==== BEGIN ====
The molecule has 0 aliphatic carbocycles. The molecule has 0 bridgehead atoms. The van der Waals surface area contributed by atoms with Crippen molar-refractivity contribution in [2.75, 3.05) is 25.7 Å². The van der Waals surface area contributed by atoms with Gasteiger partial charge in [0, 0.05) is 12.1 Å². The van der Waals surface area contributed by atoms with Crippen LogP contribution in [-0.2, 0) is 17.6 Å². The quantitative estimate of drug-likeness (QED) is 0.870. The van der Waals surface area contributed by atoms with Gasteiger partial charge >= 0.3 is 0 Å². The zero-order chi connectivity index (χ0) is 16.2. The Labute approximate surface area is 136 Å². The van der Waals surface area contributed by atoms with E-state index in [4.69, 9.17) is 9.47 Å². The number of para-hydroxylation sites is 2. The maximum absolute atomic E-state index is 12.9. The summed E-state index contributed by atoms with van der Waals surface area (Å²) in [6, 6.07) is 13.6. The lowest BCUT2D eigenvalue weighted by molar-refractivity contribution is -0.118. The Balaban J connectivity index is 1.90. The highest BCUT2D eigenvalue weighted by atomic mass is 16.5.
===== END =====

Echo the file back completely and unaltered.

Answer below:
The molecule has 0 aliphatic carbocycles. The molecule has 0 bridgehead atoms. The van der Waals surface area contributed by atoms with Crippen molar-refractivity contribution in [2.75, 3.05) is 25.7 Å². The van der Waals surface area contributed by atoms with Gasteiger partial charge in [0, 0.05) is 12.1 Å². The van der Waals surface area contributed by atoms with Crippen LogP contribution in [-0.2, 0) is 17.6 Å². The quantitative estimate of drug-likeness (QED) is 0.870. The van der Waals surface area contributed by atoms with Gasteiger partial charge >= 0.3 is 0 Å². The zero-order chi connectivity index (χ0) is 16.2. The Labute approximate surface area is 136 Å². The van der Waals surface area contributed by atoms with E-state index in [4.69, 9.17) is 9.47 Å². The number of para-hydroxylation sites is 2. The maximum absolute atomic E-state index is 12.9. The summed E-state index contributed by atoms with van der Waals surface area (Å²) in [6, 6.07) is 13.6. The lowest BCUT2D eigenvalue weighted by molar-refractivity contribution is -0.118. The Balaban J connectivity index is 1.90. The highest BCUT2D eigenvalue weighted by atomic mass is 16.5.